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MSWA Bulletin Magazine Spring 2019

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RESEARCH Quick test

RESEARCH Quick test could help detect changes in thinking and memory Up to 65% of people with MS report difficulties with thinking and memory, but cognitive tests can cause anxiety, and require resources to administer them to people. Australian researchers have performed the first-ever study of a brief web-based cognitive test and found that it was reliable, sensitive and that participants were happy to complete it. Since it is web-based, it can be completed at home or in the clinic and would also benefit people who have lower mobility or live in regional areas. Early detection of changes in thinking and memory will lead to better long-term outcomes for people with MS. People with MS report cognitive symptoms including difficulties with memory, problem-solving and the speed at which they can think. These symptoms can affect their employment, social lives and daily activities. Finding ways to test for changes early in the disease and ongoing is important. Many tests used for cognition aren’t sensitive enough to detect changes in cognition early in the disease course. Mr Daniel Merlo from Monash University was funded through MSRA to implement web-based tests looking for changes in thinking functions in people with MS. The aim of this research is to implement a brief, interesting and self-administered test for cognition. The researchers tested 450 people, mainly with RRMS, both in the clinic and at home. The test focused on three cognitive functions – processing speed, visual attention and memory. The study involved an initial test followed by further tests at the clinic every six months. Participants could also do home-based testing every one to three months. Surveys on the acceptability of the test, quality of life, depression and anxiety were also completed by participants. Researchers found the test became more reliable after two or three tests. Scores in the clinic were similar to those at home, suggesting this could be used to test people more frequently to pick up small changes in cognition. The researchers also found MSReactor scores were similar to a written and oral cognitive measurement tool commonly used in clinical practice. These new findings show that MSReactor is a brief, reliable and acceptable test for cognitive screening in MS. As it is web-based, easy to use and not stressful, it can be completed regularly, allowing for the detection of small changes in cognition. It would also benefit people who have lower mobility or living in rural areas. Further testing will now be done on people with CIS. Read more detect-changes-thinking-memory MS SOCIETY OF CANADA Smoking is a modifiable risk factor of MS The relationship between cigarette smoke and MS risk before disease onset has been established, while the effect of quitting smoking and disability progression in people diagnosed with MS has been less studied. 1. A UK study, led by Dr. Radu Tanasescu of the University of Nottingham, included 1270 people with RRMS who answered questions related to their smoking habits, including when they started smoking, the age they stopped smoking (if applicable), and a rough estimate of the number of cigarettes smoked per day. The study showed that each ’smoke-free’ year was associated with a decreased risk of reaching an Expanded Disability Status Score (EDSS) of 4.0 and 6.0. The researchers gave the following example: “an individual with MS who is an ex-smoker and curbed the habit 10 years prior has a 33% lower risk of reaching an EDSS score of 4.0 and 26% reduced risk of reaching EDSS 6.0 compared with an individual with MS who has continued to smoke throughout that 10 year span”. 2. Researchers from Case Western Research University in Ohio conducted a study of 1000 people with MS self-reporting their smoking habits. This randomly selected cohort was drawn from the North American Research Committee on Multiple Sclerosis (NARCOMS) registry that comprises more than 38,000 people with MS. The majority included in the study had RRMS and SPMS. Active smokers experienced diminished health-related quality of life and increased reported disease activity. When their performance on numerous physical and functional scales was assessed, smokers scored worse overall compared to non-smokers. Read more risk-and-prognostic-factors 10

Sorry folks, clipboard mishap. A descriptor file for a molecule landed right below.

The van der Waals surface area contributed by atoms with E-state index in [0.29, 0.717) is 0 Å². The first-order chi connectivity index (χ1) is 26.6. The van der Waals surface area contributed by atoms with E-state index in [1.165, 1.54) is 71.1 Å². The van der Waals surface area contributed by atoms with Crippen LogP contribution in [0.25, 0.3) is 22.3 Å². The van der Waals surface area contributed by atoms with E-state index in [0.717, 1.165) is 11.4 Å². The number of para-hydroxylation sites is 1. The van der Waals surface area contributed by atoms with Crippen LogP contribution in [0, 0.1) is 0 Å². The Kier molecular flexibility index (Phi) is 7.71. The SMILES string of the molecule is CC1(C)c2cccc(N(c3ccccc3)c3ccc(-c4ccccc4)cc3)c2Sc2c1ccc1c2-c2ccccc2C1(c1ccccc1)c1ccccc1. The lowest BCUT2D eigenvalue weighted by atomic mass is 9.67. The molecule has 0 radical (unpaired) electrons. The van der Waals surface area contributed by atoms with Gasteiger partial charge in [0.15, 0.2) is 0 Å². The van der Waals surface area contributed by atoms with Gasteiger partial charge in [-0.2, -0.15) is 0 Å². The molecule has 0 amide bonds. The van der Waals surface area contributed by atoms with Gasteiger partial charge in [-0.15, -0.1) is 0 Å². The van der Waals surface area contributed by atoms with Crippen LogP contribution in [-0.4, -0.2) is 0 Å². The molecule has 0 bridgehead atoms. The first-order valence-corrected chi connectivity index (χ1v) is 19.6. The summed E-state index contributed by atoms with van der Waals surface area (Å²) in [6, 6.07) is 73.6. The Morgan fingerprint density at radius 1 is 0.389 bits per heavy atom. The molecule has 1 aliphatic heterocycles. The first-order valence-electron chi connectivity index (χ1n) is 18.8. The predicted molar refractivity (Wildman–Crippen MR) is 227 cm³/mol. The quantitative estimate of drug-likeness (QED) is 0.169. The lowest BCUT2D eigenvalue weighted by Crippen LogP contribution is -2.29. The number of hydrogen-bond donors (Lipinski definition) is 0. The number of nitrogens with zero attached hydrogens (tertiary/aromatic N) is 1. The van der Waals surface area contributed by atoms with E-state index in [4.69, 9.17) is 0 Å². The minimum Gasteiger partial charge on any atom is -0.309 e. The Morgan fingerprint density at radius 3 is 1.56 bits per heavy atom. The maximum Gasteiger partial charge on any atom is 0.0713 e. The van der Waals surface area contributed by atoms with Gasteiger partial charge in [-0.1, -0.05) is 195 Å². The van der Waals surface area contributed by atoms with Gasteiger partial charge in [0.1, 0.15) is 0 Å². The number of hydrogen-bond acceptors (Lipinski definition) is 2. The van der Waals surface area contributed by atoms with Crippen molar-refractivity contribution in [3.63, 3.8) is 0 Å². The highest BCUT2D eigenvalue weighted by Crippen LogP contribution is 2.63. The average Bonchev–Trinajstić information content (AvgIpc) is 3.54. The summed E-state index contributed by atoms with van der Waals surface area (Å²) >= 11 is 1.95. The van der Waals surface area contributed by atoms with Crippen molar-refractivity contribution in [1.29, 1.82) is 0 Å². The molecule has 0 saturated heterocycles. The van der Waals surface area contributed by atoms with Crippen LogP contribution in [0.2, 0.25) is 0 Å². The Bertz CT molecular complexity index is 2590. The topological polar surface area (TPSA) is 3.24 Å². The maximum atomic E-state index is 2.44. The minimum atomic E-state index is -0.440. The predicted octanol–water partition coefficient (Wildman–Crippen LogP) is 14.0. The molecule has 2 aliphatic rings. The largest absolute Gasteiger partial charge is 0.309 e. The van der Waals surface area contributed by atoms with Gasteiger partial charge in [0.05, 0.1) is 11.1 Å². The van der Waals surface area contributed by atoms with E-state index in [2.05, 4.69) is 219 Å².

RESEARCH OILY FISH CONSUMPTION MAY PROTECT AGAINST DEVELOPING MS Recent findings from two MS studies suggest that higher fish consumption may protect against developing MS. We used diet information from two separate studies investigating environmental risk factors for MS: the 2003-2006 Ausimmune Study (Australia) and the 2011- 2014 MS Sunshine Study (USA). In the Ausimmune Study, consuming around two weekly servings of fish was linked to an 18 percent reduced risk of MS [1]. The effect was highest for consumption of tinned fish, which is primarily oily (eg salmon, tuna, mackerel and sardines). Consuming around two weekly servings of tinned (oily) fish was linked to a 41 percent reduced risk of MS. In the MS Sunshine Study, consuming fish or seafood at least once a week, or regular fish oil supplement use, was linked to a 44 percent reduced risk of MS (unpublished results). These findings agree with the few previous studies investigating fish consumption and risk of MS [2-4]. It has previously been suggested that vitamin D might explain the link between higher fish consumption and lower risk of MS [2, 3]. Indeed, oily fish is high in vitamin D and some white fish species contain small amounts of vitamin D. However, our studies contradict this hypothesis, since we found no evidence that fish consumption compensated for vitamin D deficiency. In contrast, we suggest that the link between higher fish consumption and lower risk of MS is due to the high content of omega-3 fatty acids in oily fish. Omega-3 fatty acids, particularly the very long chain omega-3 fatty acids (EPA, DHA and DPA), which are found in oily fish but not plants, are vital for healthy brain structure and function. Our findings are relevant for those who are at high risk of developing MS. However, our findings do not indicate whether fish consumption might have a role in slowing disease progression. There have been several omega-3 supplementation studies conducted in people with MS, with inconclusive results. We are currently investigating the links between fish consumption and disease progression in follow-up studies of the Ausimmune Study. Until we have stronger evidence for any link between fish consumption and MS development and progression, the best dietary advice is to follow the Australian Dietary Guidelines (, which recommend two servings of oily fish per week. DR LUCINDA BLACK, SENIOR RESEARCH FELLOW, SCHOOL OF PUBLIC HEALTH, CURTIN UNIVERSITY Acknowledgement This research was funded by MSWA through a Postdoctoral Research Fellowship (Dr Lucinda Black). References 1. Black LJ, Zhao Y, Peng YC, Sherriff JL, Lucas RM, van der Mei I et al. Higher fish consumption and lower risk of central nervous system demyelination. European Journal of Clinical Nutrition. 2019: doi: 10.1038/ s41430-41019-40476-z. 2. Baarnhielm M, Olsson T, Alfredsson L. Fatty fish intake is associated with decreased occurrence of multiple sclerosis. Multiple Sclerosis Journal. 2014; 20(6): 726-732. 3. Kampman MT, Wilsgaard T, Mellgren SI. Outdoor activities and diet in childhood and adolescence relate to MS risk above the Arctic Circle. Journal of Neurology 2007; 254(4): 471-477. 4. Ghadirian P, Jain M, Ducic S, Shatenstein B, Morisset R. Nutritional factors in the aetiology of multiple sclerosis: a casecontrol study in Montreal, Canada. International Journal of Epidemiology 1998; 27(5): 845-852. 11